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'Thunderthighs' - a new species of dinosaur discovered

'Thunderthighs' - a new species of dinosaur discovered

Posted Wed, 23 Feb 2011 12:22:00 GMT by Louise Murray

A new species of dinosaur, Brontomerus, literally 'thunderthighs', has been found in a quarry in Utah, USA. Named for it's extremely large thigh muscles, the larger than elephant-sized beast may have used them to kick fight predators or rivals.

'Thunderthighs' - a new species of dinosaur discovered

Biodiesel produced from wastewater microalgae

Biodiesel produced from wastewater microalgae

Posted Sun, 20 Feb 2011 10:04:00 GMT by Lucy Brake

Scientists have developed a way to extract a new kind of biodiesel from microalgae. They have worked out that once the microalgae have been through the treatment system and purified the wastewater then it can potentially be used to run construction vehicles, buses and farm equipment.

Biodiesel produced from wastewater microalgae

John Michael Greer Looks Forward to Our Ecotechnic Future

John Michael Greer Looks Forward to Our Ecotechnic Future

Posted Fri, 18 Feb 2011 12:33:01 GMT by Julian Jackson

Book Review of an excellent road map to a possible future way of living. The American Archdruid - yes, he really is a druid - and ecological author John Michael Greer has written a book called The Ecotechnic Future: Envisioning a Post-Peak World, a follow-on to his analysis of the short term predicament our society is in: The Long Descent.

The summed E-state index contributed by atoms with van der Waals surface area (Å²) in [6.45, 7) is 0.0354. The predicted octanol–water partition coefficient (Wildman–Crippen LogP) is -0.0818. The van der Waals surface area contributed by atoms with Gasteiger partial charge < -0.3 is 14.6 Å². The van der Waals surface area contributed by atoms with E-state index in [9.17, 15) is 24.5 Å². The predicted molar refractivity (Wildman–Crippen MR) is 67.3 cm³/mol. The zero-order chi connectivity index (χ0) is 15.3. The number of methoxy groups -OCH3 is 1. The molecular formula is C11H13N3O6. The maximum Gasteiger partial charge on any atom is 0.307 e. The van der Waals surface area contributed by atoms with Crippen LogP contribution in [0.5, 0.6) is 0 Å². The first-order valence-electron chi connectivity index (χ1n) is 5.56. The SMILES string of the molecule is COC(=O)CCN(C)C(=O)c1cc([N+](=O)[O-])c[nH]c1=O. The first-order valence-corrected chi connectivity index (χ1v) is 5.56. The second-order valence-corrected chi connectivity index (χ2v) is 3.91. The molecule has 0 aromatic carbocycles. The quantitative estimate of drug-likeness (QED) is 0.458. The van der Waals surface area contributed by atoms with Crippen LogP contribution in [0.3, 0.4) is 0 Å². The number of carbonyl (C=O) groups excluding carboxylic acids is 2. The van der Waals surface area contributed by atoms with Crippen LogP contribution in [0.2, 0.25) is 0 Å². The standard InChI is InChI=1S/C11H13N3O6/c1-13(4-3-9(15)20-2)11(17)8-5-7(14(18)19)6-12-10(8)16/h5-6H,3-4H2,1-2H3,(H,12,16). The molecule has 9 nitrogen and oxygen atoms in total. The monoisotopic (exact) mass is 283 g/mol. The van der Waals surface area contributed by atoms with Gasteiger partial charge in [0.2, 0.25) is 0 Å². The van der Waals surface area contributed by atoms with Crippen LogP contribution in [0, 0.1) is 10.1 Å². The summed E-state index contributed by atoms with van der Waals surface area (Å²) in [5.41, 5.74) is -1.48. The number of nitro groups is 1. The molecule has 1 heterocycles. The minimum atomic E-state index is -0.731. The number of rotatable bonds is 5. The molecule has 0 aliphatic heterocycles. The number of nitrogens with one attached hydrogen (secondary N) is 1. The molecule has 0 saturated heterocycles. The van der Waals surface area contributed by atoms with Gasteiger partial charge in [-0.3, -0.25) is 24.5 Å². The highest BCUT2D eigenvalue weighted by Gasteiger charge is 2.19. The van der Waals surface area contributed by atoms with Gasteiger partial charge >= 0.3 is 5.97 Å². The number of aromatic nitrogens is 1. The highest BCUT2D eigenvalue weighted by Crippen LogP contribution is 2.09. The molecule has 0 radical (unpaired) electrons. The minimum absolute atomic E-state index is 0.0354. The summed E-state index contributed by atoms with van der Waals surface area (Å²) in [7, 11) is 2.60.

John Michael Greer Looks Forward to Our Ecotechnic Future

Wind-powered car sails its way across continent

Wind-powered car sails its way across continent

Posted Wed, 16 Feb 2011 13:15:00 GMT by Astrid Madsen

The Wind Explorer, a wind-powered vehicle recently completed journey across Australia. You've heard of solar powered cars, now it's time to welcome wind powered vehicles, which by and large avail of the same basic technology - bar the kites and the turbine!

Wind-powered car sails its way across continent

Did some dinosaurs survive the mass extinction?

Did some dinosaurs survive the mass extinction?

Posted Wed, 16 Feb 2011 09:59:00 GMT by Michael Evans

A new method of dating indicates that a New Mexico dinosaur was alive 700,000 years after the ''mass extinction'' of all the others. Is it possible that the previously accepted date is wrong? Researchers from the University of Alberta have cast shadow of doubt on this timescale after they examined a fossilised hadrosaur bone that was discovered in New Mexico.

Did some dinosaurs survive the mass extinction?

Evolution stumbling block to strong scientific education in US

Evolution stumbling block to strong scientific education in US

Posted Tue, 15 Feb 2011 16:31:00 GMT by Michael Evans

The reluctance of US high school science teachers to teach evolutionary biology is causing a major stumbling block in the provision of a sound scientific education. Evolution is one of those things that you either believe in or you don't and recent research indicates that more than half of US public school science teachers are not strong advocates of evolutionary biology.

Evolution stumbling block to strong scientific education in US

Lithium-air batteries a thing of the future, scientists say

Lithium-air batteries a thing of the future, scientists say

Posted Mon, 14 Feb 2011 17:37:00 GMT by Rachel England